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Based on kernel version 3.15.4. Page generated on 2014-07-07 09:04 EST.

1			  Proper Locking Under a Preemptible Kernel:
2			       Keeping Kernel Code Preempt-Safe
3				 Robert Love <rml@tech9.net>
4				  Last Updated: 28 Aug 2002
5	
6	
7	INTRODUCTION
8	
9	
10	A preemptible kernel creates new locking issues.  The issues are the same as
11	those under SMP: concurrency and reentrancy.  Thankfully, the Linux preemptible
12	kernel model leverages existing SMP locking mechanisms.  Thus, the kernel
13	requires explicit additional locking for very few additional situations.
14	
15	This document is for all kernel hackers.  Developing code in the kernel
16	requires protecting these situations.
17	 
18	
19	RULE #1: Per-CPU data structures need explicit protection
20	
21	
22	Two similar problems arise. An example code snippet:
23	
24		struct this_needs_locking tux[NR_CPUS];
25		tux[smp_processor_id()] = some_value;
26		/* task is preempted here... */
27		something = tux[smp_processor_id()];
28	
29	First, since the data is per-CPU, it may not have explicit SMP locking, but
30	require it otherwise.  Second, when a preempted task is finally rescheduled,
31	the previous value of smp_processor_id may not equal the current.  You must
32	protect these situations by disabling preemption around them.
33	
34	You can also use put_cpu() and get_cpu(), which will disable preemption.
35	
36	
37	RULE #2: CPU state must be protected.
38	
39	
40	Under preemption, the state of the CPU must be protected.  This is arch-
41	dependent, but includes CPU structures and state not preserved over a context
42	switch.  For example, on x86, entering and exiting FPU mode is now a critical
43	section that must occur while preemption is disabled.  Think what would happen
44	if the kernel is executing a floating-point instruction and is then preempted.
45	Remember, the kernel does not save FPU state except for user tasks.  Therefore,
46	upon preemption, the FPU registers will be sold to the lowest bidder.  Thus,
47	preemption must be disabled around such regions.
48	
49	Note, some FPU functions are already explicitly preempt safe.  For example,
50	kernel_fpu_begin and kernel_fpu_end will disable and enable preemption.
51	However, math_state_restore must be called with preemption disabled.
52	
53	
54	RULE #3: Lock acquire and release must be performed by same task
55	
56	
57	A lock acquired in one task must be released by the same task.  This
58	means you can't do oddball things like acquire a lock and go off to
59	play while another task releases it.  If you want to do something
60	like this, acquire and release the task in the same code path and
61	have the caller wait on an event by the other task.
62	
63	
64	SOLUTION
65	
66	
67	Data protection under preemption is achieved by disabling preemption for the
68	duration of the critical region.
69	
70	preempt_enable()		decrement the preempt counter
71	preempt_disable()		increment the preempt counter
72	preempt_enable_no_resched()	decrement, but do not immediately preempt
73	preempt_check_resched()		if needed, reschedule
74	preempt_count()			return the preempt counter
75	
76	The functions are nestable.  In other words, you can call preempt_disable
77	n-times in a code path, and preemption will not be reenabled until the n-th
78	call to preempt_enable.  The preempt statements define to nothing if
79	preemption is not enabled.
80	
81	Note that you do not need to explicitly prevent preemption if you are holding
82	any locks or interrupts are disabled, since preemption is implicitly disabled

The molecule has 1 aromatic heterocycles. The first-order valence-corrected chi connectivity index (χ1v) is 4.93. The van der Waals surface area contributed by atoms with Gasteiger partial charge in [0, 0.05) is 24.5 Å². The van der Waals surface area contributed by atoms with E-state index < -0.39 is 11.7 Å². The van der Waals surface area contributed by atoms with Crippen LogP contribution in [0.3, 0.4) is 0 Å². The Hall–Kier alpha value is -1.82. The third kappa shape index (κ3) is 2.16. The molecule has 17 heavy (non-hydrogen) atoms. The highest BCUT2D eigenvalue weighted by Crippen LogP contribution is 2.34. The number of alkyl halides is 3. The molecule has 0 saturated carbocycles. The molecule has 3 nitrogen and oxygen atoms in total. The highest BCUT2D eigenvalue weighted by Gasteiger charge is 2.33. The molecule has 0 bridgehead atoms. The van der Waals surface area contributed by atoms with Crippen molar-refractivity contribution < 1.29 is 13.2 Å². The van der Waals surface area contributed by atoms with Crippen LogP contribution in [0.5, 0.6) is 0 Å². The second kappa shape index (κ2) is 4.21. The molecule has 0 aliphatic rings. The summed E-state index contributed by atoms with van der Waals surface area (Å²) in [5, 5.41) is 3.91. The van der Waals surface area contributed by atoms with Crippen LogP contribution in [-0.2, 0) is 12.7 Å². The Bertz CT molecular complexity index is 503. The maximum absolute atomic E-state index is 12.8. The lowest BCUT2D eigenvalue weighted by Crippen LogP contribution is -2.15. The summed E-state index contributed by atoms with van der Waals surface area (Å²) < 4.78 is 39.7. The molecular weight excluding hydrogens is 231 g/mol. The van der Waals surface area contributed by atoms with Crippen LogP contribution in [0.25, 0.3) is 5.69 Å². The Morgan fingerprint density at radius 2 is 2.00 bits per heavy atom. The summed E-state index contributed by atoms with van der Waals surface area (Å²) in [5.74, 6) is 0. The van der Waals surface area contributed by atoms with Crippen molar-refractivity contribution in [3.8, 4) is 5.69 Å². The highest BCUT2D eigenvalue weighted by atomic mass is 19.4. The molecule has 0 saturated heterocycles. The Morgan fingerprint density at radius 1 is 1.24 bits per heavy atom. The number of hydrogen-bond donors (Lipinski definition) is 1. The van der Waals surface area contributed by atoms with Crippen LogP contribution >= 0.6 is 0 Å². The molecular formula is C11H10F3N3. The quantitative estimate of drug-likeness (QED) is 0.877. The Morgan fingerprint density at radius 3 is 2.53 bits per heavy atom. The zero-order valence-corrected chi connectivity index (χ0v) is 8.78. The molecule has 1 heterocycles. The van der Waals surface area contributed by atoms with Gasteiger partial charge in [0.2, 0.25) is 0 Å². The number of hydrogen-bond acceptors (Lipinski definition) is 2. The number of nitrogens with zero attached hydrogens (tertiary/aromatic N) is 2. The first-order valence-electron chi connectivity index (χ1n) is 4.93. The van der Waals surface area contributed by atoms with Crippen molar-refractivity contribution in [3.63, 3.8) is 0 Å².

83	in those cases.
84	
85	But keep in mind that 'irqs disabled' is a fundamentally unsafe way of
86	disabling preemption - any spin_unlock() decreasing the preemption count
87	to 0 might trigger a reschedule. A simple printk() might trigger a reschedule.
88	So use this implicit preemption-disabling property only if you know that the
89	affected codepath does not do any of this. Best policy is to use this only for
90	small, atomic code that you wrote and which calls no complex functions.
91	
92	Example:
93	
94		cpucache_t *cc; /* this is per-CPU */
95		preempt_disable();
96		cc = cc_data(searchp);
97		if (cc && cc->avail) {
98			__free_block(searchp, cc_entry(cc), cc->avail);
99			cc->avail = 0;
100		}
101		preempt_enable();
102		return 0;
103	
104	Notice how the preemption statements must encompass every reference of the
105	critical variables.  Another example:
106	
107		int buf[NR_CPUS];
108		set_cpu_val(buf);
109		if (buf[smp_processor_id()] == -1) printf(KERN_INFO "wee!\n");
110		spin_lock(&buf_lock);
111		/* ... */
112	
113	This code is not preempt-safe, but see how easily we can fix it by simply
114	moving the spin_lock up two lines.
115	
116	
117	PREVENTING PREEMPTION USING INTERRUPT DISABLING
118	
119	
120	It is possible to prevent a preemption event using local_irq_disable and
121	local_irq_save.  Note, when doing so, you must be very careful to not cause
122	an event that would set need_resched and result in a preemption check.  When
123	in doubt, rely on locking or explicit preemption disabling.
124	
125	Note in 2.5 interrupt disabling is now only per-CPU (e.g. local).
126	
127	An additional concern is proper usage of local_irq_disable and local_irq_save.
128	These may be used to protect from preemption, however, on exit, if preemption
129	may be enabled, a test to see if preemption is required should be done.  If
130	these are called from the spin_lock and read/write lock macros, the right thing
131	is done.  They may also be called within a spin-lock protected region, however,
132	if they are ever called outside of this context, a test for preemption should
133	be made. Do note that calls from interrupt context or bottom half/ tasklets
134	are also protected by preemption locks and so may use the versions which do
135	not check preemption.
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